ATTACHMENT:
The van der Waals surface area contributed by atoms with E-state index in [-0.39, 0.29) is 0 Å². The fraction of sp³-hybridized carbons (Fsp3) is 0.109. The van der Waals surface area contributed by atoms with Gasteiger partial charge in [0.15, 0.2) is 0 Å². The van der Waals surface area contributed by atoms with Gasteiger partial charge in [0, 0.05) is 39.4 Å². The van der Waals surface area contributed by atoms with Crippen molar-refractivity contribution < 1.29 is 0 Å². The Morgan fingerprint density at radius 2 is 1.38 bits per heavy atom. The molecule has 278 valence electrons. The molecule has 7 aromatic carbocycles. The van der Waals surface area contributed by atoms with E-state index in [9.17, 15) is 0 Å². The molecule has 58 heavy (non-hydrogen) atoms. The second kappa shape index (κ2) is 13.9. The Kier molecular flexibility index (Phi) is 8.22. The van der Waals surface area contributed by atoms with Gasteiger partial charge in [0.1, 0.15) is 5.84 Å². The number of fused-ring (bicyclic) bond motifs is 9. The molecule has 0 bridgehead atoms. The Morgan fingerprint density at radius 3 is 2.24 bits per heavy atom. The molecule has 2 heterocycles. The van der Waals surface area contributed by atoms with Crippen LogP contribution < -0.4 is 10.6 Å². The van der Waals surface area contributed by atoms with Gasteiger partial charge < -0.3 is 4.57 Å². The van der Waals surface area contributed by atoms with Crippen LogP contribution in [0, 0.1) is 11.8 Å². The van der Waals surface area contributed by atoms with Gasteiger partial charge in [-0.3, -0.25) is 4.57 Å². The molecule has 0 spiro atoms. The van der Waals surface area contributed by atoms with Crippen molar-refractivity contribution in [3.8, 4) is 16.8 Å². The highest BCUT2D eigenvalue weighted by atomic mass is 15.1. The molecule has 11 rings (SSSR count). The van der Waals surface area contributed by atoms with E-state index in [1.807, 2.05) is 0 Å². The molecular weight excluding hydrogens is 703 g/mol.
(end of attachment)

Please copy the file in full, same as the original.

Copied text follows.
The van der Waals surface area contributed by atoms with E-state index in [-0.39, 0.29) is 0 Å². The fraction of sp³-hybridized carbons (Fsp3) is 0.109. The van der Waals surface area contributed by atoms with Gasteiger partial charge in [0.15, 0.2) is 0 Å². The van der Waals surface area contributed by atoms with Gasteiger partial charge in [0, 0.05) is 39.4 Å². The van der Waals surface area contributed by atoms with Crippen molar-refractivity contribution < 1.29 is 0 Å². The Morgan fingerprint density at radius 2 is 1.38 bits per heavy atom. The molecule has 278 valence electrons. The molecule has 7 aromatic carbocycles. The van der Waals surface area contributed by atoms with E-state index in [9.17, 15) is 0 Å². The molecule has 58 heavy (non-hydrogen) atoms. The second kappa shape index (κ2) is 13.9. The Kier molecular flexibility index (Phi) is 8.22. The van der Waals surface area contributed by atoms with Gasteiger partial charge in [0.1, 0.15) is 5.84 Å². The number of fused-ring (bicyclic) bond motifs is 9. The molecule has 0 bridgehead atoms. The Morgan fingerprint density at radius 3 is 2.24 bits per heavy atom. The molecule has 2 heterocycles. The van der Waals surface area contributed by atoms with Crippen LogP contribution < -0.4 is 10.6 Å². The van der Waals surface area contributed by atoms with Gasteiger partial charge < -0.3 is 4.57 Å². The van der Waals surface area contributed by atoms with Crippen LogP contribution in [0, 0.1) is 11.8 Å². The van der Waals surface area contributed by atoms with Gasteiger partial charge in [-0.3, -0.25) is 4.57 Å². The molecule has 0 spiro atoms. The van der Waals surface area contributed by atoms with Crippen molar-refractivity contribution in [3.8, 4) is 16.8 Å². The highest BCUT2D eigenvalue weighted by atomic mass is 15.1. The molecule has 11 rings (SSSR count). The van der Waals surface area contributed by atoms with E-state index in [1.807, 2.05) is 0 Å². The molecular weight excluding hydrogens is 703 g/mol.